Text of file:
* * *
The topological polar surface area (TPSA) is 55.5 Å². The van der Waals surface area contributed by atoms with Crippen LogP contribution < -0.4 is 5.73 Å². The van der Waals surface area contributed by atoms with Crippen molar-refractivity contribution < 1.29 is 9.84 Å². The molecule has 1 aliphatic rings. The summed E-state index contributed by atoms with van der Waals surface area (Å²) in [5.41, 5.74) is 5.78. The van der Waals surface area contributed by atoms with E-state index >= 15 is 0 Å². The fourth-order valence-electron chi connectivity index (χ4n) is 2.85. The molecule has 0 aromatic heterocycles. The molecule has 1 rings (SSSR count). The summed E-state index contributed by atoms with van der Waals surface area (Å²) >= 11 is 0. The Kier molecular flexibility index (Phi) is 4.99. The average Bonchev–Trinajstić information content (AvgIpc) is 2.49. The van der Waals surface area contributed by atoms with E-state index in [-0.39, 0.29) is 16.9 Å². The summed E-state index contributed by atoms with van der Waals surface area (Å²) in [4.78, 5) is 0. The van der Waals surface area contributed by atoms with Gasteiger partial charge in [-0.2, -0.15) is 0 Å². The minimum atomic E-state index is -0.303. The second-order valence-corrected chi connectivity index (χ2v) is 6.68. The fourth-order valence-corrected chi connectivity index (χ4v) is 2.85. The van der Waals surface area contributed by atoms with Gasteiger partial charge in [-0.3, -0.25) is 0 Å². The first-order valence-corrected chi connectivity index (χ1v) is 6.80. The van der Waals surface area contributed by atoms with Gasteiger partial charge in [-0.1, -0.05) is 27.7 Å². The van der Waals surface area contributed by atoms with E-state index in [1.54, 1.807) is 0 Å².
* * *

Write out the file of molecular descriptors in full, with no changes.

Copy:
The topological polar surface area (TPSA) is 55.5 Å². The van der Waals surface area contributed by atoms with Crippen LogP contribution < -0.4 is 5.73 Å². The van der Waals surface area contributed by atoms with Crippen molar-refractivity contribution < 1.29 is 9.84 Å². The molecule has 1 aliphatic rings. The summed E-state index contributed by atoms with van der Waals surface area (Å²) in [5.41, 5.74) is 5.78. The van der Waals surface area contributed by atoms with E-state index >= 15 is 0 Å². The fourth-order valence-electron chi connectivity index (χ4n) is 2.85. The molecule has 0 aromatic heterocycles. The molecule has 1 rings (SSSR count). The summed E-state index contributed by atoms with van der Waals surface area (Å²) >= 11 is 0. The Kier molecular flexibility index (Phi) is 4.99. The average Bonchev–Trinajstić information content (AvgIpc) is 2.49. The van der Waals surface area contributed by atoms with E-state index in [-0.39, 0.29) is 16.9 Å². The summed E-state index contributed by atoms with van der Waals surface area (Å²) in [4.78, 5) is 0. The van der Waals surface area contributed by atoms with Gasteiger partial charge in [-0.2, -0.15) is 0 Å². The minimum atomic E-state index is -0.303. The second-order valence-corrected chi connectivity index (χ2v) is 6.68. The fourth-order valence-corrected chi connectivity index (χ4v) is 2.85. The van der Waals surface area contributed by atoms with Gasteiger partial charge in [-0.3, -0.25) is 0 Å². The first-order valence-corrected chi connectivity index (χ1v) is 6.80. The van der Waals surface area contributed by atoms with Gasteiger partial charge in [-0.1, -0.05) is 27.7 Å². The van der Waals surface area contributed by atoms with E-state index in [1.54, 1.807) is 0 Å².